Your employee is having a baby! You’re happy for them, but now you have to figure out what to do once they’re on parental leave.
This is even more difficult if they hold many responsibilities in your organisation. So, here’s a guide on how to plan for an employee's maternity leave.
1. Focus on the employee who’s getting ready for leave
As a manager, you are responsible for telling your employees to take whatever time they need and reassure them that you’ll find a way to get a to get along without them.
Make sure the HR department responds to the employee with prompt and complete information about the administrative and logistical aspects of the leave process. Remember that the leave benefit is a way to increase retention and loyalty among important employees, so make sure your employees have positive feelings about the experience.
2. Have them write everything down
Start this process ASAP, because you’ll need time to arrange coverage. You probably have a general idea of all the duties this person handles, but there are probably many day-to-day chores that you might miss. Ask them to make a list of all their tasks.
Look at the calendar with your team member and make note of anything that will happen during the leave period that they would normally handle. Make sure you have access to important documents or ask your employee to send important items to you. Get contact info for all clients and vendors the employee normally works with.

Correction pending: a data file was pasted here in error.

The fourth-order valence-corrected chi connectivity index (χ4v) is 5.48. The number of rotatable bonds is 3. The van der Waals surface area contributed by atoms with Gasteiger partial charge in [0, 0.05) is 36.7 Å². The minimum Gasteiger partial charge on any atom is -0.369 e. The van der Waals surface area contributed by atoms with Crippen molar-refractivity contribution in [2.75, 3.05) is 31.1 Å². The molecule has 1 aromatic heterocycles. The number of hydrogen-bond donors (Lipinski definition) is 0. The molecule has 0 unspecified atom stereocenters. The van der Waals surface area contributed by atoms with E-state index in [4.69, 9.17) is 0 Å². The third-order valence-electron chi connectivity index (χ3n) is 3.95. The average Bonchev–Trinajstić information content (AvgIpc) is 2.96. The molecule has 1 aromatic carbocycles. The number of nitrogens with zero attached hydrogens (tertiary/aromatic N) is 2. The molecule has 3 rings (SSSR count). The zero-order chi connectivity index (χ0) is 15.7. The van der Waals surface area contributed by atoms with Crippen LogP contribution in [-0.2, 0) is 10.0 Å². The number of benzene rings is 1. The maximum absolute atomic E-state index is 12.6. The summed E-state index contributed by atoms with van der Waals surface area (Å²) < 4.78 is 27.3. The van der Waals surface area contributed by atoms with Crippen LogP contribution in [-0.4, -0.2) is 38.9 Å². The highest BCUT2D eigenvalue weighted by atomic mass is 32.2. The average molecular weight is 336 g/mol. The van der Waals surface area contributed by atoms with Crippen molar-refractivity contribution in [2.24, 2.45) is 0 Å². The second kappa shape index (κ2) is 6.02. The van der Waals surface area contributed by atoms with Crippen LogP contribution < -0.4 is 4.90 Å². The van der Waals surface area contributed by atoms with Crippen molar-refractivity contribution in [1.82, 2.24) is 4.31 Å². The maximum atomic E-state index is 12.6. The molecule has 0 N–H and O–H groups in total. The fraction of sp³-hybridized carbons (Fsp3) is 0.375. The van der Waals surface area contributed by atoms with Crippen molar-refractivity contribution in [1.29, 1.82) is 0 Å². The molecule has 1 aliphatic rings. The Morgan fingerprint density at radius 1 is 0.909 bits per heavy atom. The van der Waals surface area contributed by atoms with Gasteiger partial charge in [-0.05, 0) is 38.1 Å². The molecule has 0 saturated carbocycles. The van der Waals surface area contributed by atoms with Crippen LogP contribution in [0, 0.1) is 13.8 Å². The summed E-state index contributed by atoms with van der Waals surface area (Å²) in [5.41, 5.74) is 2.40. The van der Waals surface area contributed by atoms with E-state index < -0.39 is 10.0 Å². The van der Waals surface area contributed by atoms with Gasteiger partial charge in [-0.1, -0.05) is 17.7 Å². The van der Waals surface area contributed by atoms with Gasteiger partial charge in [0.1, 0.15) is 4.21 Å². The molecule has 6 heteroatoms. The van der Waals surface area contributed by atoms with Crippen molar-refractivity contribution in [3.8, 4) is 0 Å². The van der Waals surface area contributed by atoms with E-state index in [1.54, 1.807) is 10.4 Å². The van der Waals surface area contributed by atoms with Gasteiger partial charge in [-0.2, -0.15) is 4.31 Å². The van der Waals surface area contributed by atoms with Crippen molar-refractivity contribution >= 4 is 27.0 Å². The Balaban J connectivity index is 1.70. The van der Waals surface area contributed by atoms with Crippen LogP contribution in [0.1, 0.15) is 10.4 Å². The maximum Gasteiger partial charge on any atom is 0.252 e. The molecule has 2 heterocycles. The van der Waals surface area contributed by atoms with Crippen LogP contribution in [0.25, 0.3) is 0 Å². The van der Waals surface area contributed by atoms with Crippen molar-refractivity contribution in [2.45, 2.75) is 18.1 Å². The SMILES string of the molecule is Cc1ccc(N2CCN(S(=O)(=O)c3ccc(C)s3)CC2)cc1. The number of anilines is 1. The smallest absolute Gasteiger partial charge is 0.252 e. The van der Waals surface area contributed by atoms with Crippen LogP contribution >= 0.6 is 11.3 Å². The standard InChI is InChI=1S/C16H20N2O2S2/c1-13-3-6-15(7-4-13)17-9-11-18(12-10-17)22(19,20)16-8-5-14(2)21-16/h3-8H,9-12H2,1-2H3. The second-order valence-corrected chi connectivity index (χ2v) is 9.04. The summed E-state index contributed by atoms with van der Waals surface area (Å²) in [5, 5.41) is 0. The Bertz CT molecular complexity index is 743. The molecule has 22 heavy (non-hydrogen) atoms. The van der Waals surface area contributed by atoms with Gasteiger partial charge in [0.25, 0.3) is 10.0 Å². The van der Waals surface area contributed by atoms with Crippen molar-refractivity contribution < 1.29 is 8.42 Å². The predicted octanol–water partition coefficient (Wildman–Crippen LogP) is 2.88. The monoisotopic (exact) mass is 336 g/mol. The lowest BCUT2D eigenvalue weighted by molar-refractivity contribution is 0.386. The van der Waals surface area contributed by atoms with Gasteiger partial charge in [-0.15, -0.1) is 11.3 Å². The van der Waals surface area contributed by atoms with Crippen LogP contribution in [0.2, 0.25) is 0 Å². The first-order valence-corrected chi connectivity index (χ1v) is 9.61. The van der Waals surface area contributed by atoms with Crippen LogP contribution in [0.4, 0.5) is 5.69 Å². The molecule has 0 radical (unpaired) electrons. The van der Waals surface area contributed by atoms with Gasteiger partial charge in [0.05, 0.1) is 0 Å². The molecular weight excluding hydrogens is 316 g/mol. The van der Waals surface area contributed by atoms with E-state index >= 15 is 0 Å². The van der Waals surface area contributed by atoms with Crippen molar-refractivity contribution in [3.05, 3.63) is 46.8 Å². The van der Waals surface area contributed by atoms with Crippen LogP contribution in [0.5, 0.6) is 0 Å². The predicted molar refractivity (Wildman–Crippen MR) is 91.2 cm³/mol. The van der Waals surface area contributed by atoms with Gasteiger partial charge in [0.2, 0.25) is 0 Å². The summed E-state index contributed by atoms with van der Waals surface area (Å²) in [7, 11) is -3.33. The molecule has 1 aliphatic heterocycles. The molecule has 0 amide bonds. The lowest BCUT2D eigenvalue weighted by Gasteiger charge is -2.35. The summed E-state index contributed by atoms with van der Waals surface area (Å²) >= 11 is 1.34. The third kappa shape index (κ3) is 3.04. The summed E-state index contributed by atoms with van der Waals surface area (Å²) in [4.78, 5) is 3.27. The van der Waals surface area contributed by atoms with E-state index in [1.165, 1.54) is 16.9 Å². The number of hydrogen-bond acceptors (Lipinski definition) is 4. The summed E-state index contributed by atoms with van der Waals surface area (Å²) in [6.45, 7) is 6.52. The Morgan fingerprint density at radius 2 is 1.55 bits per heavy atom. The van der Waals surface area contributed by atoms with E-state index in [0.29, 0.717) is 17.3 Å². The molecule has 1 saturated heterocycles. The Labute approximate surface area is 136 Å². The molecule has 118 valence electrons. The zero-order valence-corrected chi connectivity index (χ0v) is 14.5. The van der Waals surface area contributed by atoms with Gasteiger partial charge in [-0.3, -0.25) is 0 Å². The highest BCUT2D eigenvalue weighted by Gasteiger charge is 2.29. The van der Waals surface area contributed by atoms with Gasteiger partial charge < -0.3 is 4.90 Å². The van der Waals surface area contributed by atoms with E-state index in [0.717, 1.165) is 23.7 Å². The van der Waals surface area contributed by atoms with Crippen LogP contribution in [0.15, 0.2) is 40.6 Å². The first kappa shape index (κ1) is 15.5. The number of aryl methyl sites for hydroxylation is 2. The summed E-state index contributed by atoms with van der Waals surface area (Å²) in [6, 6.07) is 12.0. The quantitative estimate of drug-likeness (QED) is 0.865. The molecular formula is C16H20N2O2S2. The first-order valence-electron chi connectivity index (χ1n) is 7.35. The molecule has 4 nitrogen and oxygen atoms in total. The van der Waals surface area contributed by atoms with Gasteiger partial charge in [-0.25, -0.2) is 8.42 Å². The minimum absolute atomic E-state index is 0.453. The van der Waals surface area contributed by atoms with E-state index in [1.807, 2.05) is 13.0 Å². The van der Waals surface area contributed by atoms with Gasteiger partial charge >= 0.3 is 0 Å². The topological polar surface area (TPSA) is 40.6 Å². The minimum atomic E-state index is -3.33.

3. Discuss their return
The employee will need to adjust after the first few weeks after parental leave. They will have problems with the lack of sleep and childcare troubles, so if they can work from home, make it a temporary option.
4. Handling out tasks
If the employee who’s going out on leave has long-term projects underway, consider putting those on hold until they return.
Take advantage of the opportunity to let one or more junior staffers carry the employee’s tasks. Ask around to see if anyone is particularly interested in learning more about the work you need to be covered. One of the best ways to keep employees engaged is to encourage them to take on new challenges.
If needed, hire an intern or a part-time worker to take pressure off the team members who are taking new duties and learning new processes. Even if it’s just a part-timer who’s only qualified to maintain spreadsheets and answer phones.
5. Make sure your team is not overwhelmed
Make sure everyone knows their responsibilities at least a few weeks before the baby is due, so they will have a chance to get basic questions answered and collect important materials and contacts. Be sure they know which projects to prioritise.
Thank your team for stepping up. Don’t assume they’re not having problems just because they don’t complain. Check in regularly so you can offer help.
Finally, don’t let anybody forget that the whole point of this exercise is to keep things going smoothly until your team member returns, perhaps a little sleepy but anxious to be a part of the team again.
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